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Economics of Public Health Blog series - a comment from Jean Adams

24 May 2012

Just trying to make the world a better place

People who work in public health research seem to have a universal desire to make the world a better place.

Mostly they also have that innate finding-out-new-stuff-is-cool streak that unites scientists of every flavour. But in public health research, getting out of bed seems more about working out how (health) things could be better.

Which is what Fuse (the Centre for Translational Research in Public Health) is all about: not just finding out how we could, under ideal circumstances, improve people’s health; but also working out how we can ‘translate’ public health research evidence into public health policy and practice to make it more ‘evidence-based’. To use the jargon.

I am grateful to Fuse. Not just because they have paid my salary for the last few years, but also for getting me to think more about the problem of evidence-based policy.

I was also really pleased to be invited to a workshop on Economic Evaluation of Population Health Interventions in Glasgow last week. Admittedly, I was pretty apprehensive before-hand: all I know about health economics, I learnt during an MSc module led by one of the guys who organised the workshop. What could I usefully contribute?

Perhaps I didn’t contribute anything useful. But I did enjoy the workshop – which was very trendily multidisciplinary (maybe I was just a token public health rep?). I particularly enjoyed chatting to an ex-academic, now working for the Scottish Government, who gave me a very candid window into how government works.

Way back when, before I had really thought about it much, I thought evidence-based public health policy was all about educating the policy makers – about what scientific evidence is, how us scientists generate it, and how the policy makers should use it. If we shouted louder, maybe they would hear us.

This is not an unreasonable approach. So much so, that an eminent science writer has just written a, much-praised, book about it. But it only takes a minute reflecting on the minimal effectiveness of health education in changing behaviour, to work out why it might not work.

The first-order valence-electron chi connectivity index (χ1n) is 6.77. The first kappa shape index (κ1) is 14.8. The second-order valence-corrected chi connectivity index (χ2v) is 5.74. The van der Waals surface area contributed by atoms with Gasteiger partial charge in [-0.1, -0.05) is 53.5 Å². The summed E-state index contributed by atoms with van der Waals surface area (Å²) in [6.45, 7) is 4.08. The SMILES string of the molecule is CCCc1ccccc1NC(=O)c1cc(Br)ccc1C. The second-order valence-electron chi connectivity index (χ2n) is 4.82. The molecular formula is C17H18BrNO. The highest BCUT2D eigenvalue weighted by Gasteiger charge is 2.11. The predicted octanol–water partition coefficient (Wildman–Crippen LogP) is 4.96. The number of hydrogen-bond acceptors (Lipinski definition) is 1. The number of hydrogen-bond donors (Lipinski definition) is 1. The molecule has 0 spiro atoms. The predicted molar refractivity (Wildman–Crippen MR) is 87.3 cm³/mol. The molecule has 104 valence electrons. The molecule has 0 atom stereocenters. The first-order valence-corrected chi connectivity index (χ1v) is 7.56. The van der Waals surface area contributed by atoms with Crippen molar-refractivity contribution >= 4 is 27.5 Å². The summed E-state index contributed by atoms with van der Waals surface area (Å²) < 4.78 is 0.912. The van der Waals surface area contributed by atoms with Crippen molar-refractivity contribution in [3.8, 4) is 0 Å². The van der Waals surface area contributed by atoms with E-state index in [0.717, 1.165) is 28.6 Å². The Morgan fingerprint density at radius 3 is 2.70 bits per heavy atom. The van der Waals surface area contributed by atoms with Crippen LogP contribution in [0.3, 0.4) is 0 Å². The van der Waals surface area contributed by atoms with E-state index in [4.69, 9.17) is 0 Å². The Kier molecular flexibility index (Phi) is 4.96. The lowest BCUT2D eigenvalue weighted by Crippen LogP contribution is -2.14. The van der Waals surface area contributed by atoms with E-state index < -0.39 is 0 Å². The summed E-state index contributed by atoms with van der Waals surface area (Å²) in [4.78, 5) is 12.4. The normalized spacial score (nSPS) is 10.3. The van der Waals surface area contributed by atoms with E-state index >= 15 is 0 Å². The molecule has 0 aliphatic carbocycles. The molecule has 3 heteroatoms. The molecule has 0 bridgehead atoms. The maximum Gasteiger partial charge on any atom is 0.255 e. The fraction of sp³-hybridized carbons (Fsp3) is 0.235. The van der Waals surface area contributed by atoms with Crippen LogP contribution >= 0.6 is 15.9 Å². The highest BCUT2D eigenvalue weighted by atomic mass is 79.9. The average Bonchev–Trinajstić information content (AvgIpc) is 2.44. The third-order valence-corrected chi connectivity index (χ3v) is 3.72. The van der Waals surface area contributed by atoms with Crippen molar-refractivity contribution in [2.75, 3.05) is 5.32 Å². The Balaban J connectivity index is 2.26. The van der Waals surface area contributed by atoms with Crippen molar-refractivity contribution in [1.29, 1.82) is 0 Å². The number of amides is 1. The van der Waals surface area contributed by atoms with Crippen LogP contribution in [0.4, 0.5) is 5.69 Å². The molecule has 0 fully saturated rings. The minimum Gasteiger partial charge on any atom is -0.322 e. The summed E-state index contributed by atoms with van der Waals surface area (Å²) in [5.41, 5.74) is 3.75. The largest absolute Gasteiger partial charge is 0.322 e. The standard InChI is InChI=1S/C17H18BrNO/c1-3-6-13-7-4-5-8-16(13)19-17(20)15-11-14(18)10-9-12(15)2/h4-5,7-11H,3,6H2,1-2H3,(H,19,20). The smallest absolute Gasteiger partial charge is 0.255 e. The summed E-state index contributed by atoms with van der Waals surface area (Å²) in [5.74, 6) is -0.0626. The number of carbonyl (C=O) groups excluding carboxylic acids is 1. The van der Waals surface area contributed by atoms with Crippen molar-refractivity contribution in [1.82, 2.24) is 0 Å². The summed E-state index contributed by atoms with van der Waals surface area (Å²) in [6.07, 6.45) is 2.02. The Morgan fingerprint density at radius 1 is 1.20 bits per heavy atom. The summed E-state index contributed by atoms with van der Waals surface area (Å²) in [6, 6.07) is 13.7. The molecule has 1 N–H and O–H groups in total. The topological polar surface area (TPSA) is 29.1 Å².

Of course policy makers, and politicians in particular, take more into account than just scientific evidence of what ‘works’ when they make decisions about what they should spend our money on. Which is where the health economists come in. If we can’t convince them with straight-up ‘what works’ arguments, perhaps we can appeal to their mercenary instincts and convince them with arguments on what might save money. But this is just more-better education.

So what can we do? My first suggestion is that instead of trying to get policy-makers to think more like scientists, us scientists need to start thinking a bit more like policy-makers. And what my loose tongued academic-turned-civil-servant-health-economist reminded me of last week, was that we don’t elect our politicians on the basis of whether or not they are the sort that might be ‘evidence-based’. We elect them on the basis of ideology.

Perhaps, the only way to change policy is to appeal to ideology. Blitz the broccoli-evidence, mix it up with some yummy-ideology, and slip it down the hatch airplane style.

This post was originally published on the Fuse Open Science Blog.

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Jean Adams Lecturer in Public Health

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Jean Adams is a Lecturer in Public Health at Newcastle University. She is a member of Fuse - the Centre for Translational Research in Public Health, where she is trying hard to learn how to make research matter. 

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